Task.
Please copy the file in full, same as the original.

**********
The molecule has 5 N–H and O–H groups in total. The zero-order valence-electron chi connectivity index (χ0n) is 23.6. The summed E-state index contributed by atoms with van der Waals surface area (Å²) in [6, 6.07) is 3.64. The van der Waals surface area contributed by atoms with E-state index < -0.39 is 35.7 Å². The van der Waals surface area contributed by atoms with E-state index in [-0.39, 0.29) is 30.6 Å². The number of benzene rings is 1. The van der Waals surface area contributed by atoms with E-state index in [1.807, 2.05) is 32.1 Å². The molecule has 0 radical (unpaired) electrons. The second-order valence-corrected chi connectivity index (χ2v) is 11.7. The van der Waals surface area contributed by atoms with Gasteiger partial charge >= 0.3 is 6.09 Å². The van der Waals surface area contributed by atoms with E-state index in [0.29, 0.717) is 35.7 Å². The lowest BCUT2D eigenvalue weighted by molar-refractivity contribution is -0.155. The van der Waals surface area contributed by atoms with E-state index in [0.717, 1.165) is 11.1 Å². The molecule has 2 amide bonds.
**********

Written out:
The molecule has 5 N–H and O–H groups in total. The zero-order valence-electron chi connectivity index (χ0n) is 23.6. The summed E-state index contributed by atoms with van der Waals surface area (Å²) in [6, 6.07) is 3.64. The van der Waals surface area contributed by atoms with E-state index < -0.39 is 35.7 Å². The van der Waals surface area contributed by atoms with E-state index in [-0.39, 0.29) is 30.6 Å². The number of benzene rings is 1. The van der Waals surface area contributed by atoms with E-state index in [1.807, 2.05) is 32.1 Å². The molecule has 0 radical (unpaired) electrons. The second-order valence-corrected chi connectivity index (χ2v) is 11.7. The van der Waals surface area contributed by atoms with Gasteiger partial charge >= 0.3 is 6.09 Å². The van der Waals surface area contributed by atoms with E-state index in [0.29, 0.717) is 35.7 Å². The lowest BCUT2D eigenvalue weighted by molar-refractivity contribution is -0.155. The van der Waals surface area contributed by atoms with E-state index in [0.717, 1.165) is 11.1 Å². The molecule has 2 amide bonds.